TIP 5: PLAY WITH WORDS. Ad writers get paid thousands of dollars for coming up with headlines and concepts that are based on unusual or unorthodox uses of everyday words and phrases. This is especially useful when writing humorous titles; for a comedic look at hockey, The buck stops here becomes The puck stops here! Experiment on paper – free associate and have fun with cliches.

TIP 6: EDIT, EDIT, EDIT. Last year, I was discouraged by the number of rejections I’d received for two particularly funny articles I’d written. I tried an experiment; using the editing tips I outline on my editing page, I cut each article’s length in half. I sent them off and sold them both within a few weeks. If something is too long, it isn’t funny; shorter pieces pack more punch. (This rule applies to most writing, not just humor, but it’s particularly critical where comedy is concerned).

TIP 7: IF YOU THINK IT’S FUNNY, CHANCES ARE OTHERS WILL, TOO!
And remember – light yogurt is great – throw in a little chocolate syrup, you’d never know it was calorie-reduced!

Filed under Writing Tips
Oct 15, 2006

Tips for Writing a Website

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People go to websites for CONTENT

  • If they see a glorified ad or brochure, they’ll most likely leave. If you want the visitors to call or show up at your place of business, you have to earn the right by providing information.
  • Internet users want details. They can browse websites in their pajamas in the middle of the night, and linger for hours longer than they would in a store or office. Give them a reason to linger on your website.
  • Deliver content quickly and accurately; otherwise users will leave your site. Fancy graphics that take a long time to download will lose you business.
  • There are two schools of thought on how much content to include on a site. Some people feel they want to limit content so that consumers will have to go into the store or office, because they feel the customers can be sold “up” more effectively in person. Others believe that putting everything, including prices, on a site totally targets purchasers, so that when and if they do come in in person, they are already sold on the product or service, and can still be sold “up.” We believe that putting everything onto a well-kept-up site is much more effective for targeting.
  • Keep your content up to date. There’s nothing more frustrating than going to purchase something and finding out the prices or info on the website is “old.”

Think about how people get to your website

  • They either obtain your web address from an ad or business card, or they find you through Google. To reach people who search on a topic in Google, make sure your site contains all the words you can think of that the person might search on. For example, if you sell writing services, make sure that somewhere in the site the words author, writer, books, etc. are somewhere in the text.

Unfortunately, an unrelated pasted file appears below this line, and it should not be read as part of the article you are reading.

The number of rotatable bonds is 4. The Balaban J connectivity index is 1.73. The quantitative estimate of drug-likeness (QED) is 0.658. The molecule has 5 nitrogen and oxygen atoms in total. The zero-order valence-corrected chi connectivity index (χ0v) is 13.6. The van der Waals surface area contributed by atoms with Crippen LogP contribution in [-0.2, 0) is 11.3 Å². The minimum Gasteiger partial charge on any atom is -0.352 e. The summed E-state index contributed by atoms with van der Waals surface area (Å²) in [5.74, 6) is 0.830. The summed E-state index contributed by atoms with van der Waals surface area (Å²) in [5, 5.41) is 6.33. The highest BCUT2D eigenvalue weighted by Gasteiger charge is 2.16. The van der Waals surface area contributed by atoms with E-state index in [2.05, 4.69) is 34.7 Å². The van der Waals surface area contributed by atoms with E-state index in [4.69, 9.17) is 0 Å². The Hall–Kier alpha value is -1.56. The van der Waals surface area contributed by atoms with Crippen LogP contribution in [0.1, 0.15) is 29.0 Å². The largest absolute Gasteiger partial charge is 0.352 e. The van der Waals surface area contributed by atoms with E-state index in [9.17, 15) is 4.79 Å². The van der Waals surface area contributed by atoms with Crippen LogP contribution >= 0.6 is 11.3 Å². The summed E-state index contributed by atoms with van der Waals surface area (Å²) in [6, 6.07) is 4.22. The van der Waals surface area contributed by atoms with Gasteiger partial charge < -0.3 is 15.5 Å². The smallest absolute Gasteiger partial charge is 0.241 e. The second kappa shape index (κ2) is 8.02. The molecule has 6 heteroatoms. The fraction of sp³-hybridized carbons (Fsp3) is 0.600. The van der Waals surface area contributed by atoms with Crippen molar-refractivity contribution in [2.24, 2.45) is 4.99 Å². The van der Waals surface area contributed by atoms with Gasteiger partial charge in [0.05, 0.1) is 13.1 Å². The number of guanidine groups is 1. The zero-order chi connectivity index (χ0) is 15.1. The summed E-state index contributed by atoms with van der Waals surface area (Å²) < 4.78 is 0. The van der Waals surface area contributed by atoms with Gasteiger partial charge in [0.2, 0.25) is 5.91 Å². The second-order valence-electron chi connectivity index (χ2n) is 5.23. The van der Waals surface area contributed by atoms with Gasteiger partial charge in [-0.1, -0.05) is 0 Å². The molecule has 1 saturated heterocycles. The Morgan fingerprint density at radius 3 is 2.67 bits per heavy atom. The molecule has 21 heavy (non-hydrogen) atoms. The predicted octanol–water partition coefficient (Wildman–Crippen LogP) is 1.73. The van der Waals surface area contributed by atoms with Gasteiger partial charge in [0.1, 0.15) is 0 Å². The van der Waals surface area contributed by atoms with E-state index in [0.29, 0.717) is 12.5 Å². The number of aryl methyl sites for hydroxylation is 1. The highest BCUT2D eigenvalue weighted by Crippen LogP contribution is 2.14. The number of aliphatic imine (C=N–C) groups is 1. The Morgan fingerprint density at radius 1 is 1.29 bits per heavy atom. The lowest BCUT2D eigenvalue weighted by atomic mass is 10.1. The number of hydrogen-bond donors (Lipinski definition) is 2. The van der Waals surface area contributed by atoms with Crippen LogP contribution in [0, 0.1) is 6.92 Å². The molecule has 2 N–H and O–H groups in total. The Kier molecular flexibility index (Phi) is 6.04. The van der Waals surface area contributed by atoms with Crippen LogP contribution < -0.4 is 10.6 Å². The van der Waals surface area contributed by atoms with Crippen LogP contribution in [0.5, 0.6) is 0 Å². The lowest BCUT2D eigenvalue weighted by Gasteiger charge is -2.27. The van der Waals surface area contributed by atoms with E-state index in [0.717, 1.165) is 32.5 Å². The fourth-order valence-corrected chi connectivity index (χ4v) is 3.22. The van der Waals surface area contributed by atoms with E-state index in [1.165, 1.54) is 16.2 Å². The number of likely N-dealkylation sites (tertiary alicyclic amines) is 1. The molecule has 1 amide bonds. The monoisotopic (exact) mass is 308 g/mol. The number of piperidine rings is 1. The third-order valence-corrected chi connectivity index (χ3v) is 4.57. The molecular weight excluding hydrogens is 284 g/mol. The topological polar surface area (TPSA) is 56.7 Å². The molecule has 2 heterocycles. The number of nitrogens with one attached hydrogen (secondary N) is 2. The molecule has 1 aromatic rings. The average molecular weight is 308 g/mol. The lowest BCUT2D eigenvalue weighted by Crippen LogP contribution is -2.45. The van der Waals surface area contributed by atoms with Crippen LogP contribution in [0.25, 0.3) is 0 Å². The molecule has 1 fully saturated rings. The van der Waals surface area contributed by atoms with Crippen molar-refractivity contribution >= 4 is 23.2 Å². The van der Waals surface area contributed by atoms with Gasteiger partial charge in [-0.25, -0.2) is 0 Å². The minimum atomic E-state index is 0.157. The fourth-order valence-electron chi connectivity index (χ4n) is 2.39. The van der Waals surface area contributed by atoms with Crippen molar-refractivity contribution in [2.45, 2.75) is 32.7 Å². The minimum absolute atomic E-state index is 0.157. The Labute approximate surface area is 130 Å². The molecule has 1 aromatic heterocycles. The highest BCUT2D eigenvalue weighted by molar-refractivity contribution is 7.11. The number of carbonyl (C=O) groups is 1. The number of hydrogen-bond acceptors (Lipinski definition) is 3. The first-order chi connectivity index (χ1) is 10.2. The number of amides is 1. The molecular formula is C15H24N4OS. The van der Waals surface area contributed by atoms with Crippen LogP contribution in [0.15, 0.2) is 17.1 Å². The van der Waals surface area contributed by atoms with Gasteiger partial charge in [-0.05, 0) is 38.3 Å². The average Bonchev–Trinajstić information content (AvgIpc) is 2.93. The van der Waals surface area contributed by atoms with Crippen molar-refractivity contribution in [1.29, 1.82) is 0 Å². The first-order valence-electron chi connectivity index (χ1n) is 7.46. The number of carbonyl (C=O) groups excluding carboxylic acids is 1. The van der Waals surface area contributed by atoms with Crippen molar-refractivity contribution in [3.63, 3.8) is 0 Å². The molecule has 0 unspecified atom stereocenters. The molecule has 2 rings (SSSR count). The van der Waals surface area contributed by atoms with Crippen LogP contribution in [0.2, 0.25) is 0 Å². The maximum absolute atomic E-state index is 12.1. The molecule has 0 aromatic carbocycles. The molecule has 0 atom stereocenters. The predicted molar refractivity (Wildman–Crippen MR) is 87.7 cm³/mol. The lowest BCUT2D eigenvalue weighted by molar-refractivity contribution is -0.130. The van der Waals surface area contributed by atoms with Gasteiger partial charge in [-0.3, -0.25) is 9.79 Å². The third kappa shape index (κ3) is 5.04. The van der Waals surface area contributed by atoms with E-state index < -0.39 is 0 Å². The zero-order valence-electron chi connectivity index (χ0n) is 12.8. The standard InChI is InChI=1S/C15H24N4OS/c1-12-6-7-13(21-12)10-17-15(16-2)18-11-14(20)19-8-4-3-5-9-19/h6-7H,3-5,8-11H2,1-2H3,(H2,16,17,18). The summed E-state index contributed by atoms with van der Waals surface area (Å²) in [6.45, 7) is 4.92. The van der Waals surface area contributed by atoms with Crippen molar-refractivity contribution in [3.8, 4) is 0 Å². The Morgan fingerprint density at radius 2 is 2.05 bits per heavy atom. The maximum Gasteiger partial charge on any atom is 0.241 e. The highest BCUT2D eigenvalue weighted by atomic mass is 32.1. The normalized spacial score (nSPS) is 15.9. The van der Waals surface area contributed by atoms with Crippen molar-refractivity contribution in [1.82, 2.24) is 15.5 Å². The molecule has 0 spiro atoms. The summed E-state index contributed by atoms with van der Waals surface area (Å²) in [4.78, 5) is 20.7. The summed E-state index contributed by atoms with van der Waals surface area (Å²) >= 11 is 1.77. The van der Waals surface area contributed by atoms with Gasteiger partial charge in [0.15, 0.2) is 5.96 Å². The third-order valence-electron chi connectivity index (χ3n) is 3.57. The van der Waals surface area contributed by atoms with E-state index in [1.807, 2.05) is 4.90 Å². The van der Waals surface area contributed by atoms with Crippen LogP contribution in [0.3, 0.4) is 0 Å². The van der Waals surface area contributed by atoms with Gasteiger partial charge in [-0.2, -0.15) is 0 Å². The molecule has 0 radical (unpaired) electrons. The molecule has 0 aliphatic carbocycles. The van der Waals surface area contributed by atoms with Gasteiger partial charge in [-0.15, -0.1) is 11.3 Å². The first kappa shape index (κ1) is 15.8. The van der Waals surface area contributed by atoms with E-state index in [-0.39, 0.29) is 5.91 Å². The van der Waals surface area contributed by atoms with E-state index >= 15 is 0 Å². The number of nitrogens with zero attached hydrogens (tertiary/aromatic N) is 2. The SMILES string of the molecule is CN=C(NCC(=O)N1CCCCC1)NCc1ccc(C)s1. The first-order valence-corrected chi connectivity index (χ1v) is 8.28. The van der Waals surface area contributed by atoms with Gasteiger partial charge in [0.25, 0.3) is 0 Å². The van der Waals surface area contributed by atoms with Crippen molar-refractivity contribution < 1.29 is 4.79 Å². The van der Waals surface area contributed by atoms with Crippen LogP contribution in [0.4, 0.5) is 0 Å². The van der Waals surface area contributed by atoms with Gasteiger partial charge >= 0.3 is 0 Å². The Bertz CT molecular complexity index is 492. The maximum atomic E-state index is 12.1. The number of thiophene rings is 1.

• Advertising is great for getting attention, but once you get them to your site, give them something – a reason to trust you and come back.

Make it easy to do business with you

  • This cardinal rule of business applies to the Internet. Arrange your content in a logical, easy-to-find manner.
  • Do not bombard users with tremendous amounts of text and graphics on the index page. Provide links instead.
  • On the linked pages, provide substantial content so you don’t have people getting lost in “layers” of information.
  • Remember, Internet text and graphics are governed by Canadian Copyright Law. You do not have permission to use other people’s words, photos or graphics without permission.
  • Place yourself in your clients’ or customers’ shoes. When they click into your site, how might they best like to access information? Cluster your information and links accordingly.

Websites need effective visual AND text

  • In creating web content, make sure the graphics and writing are high quality.
  • If you don’t write well, hire a writer. If you don’t do graphics well, hire a designer. Visuals and graphics go hand in hand. Most people take in information visually more quickly, but if all that’s there are pretty pictures, they’ll be gone in a flash.
  • Use words on your site that appeal to all kinds of learners. Most people respond primarily to visual cues, but much of the population needs auditory or kinesthetic (textural) type words.

Consider including value-added information.

  • A tailor may do well to have a link to a page on how to get stains out of fine items of clothing. A business writer might offer tips on writing an effective memo. A garden centre could provide a seasonal gardening tips page. The website visitor might think that if you can give away that much information, there must be a lot more to gain from actually doing business with you.
  • Consider links to pages with complimentary information. If you sell food items, how about a page of recipes? If you sell writing services, how about a page listing the types of documents that can help market a business (newsletters, brochures, etc.)? If you sell fabric, why not link to pages with how-to information on making seasonal pillows?
  • Consider establishing links (with permission) to complimentary websites and arrange for them to point to your site.
Filed under Writing Tips
Oct 15, 2006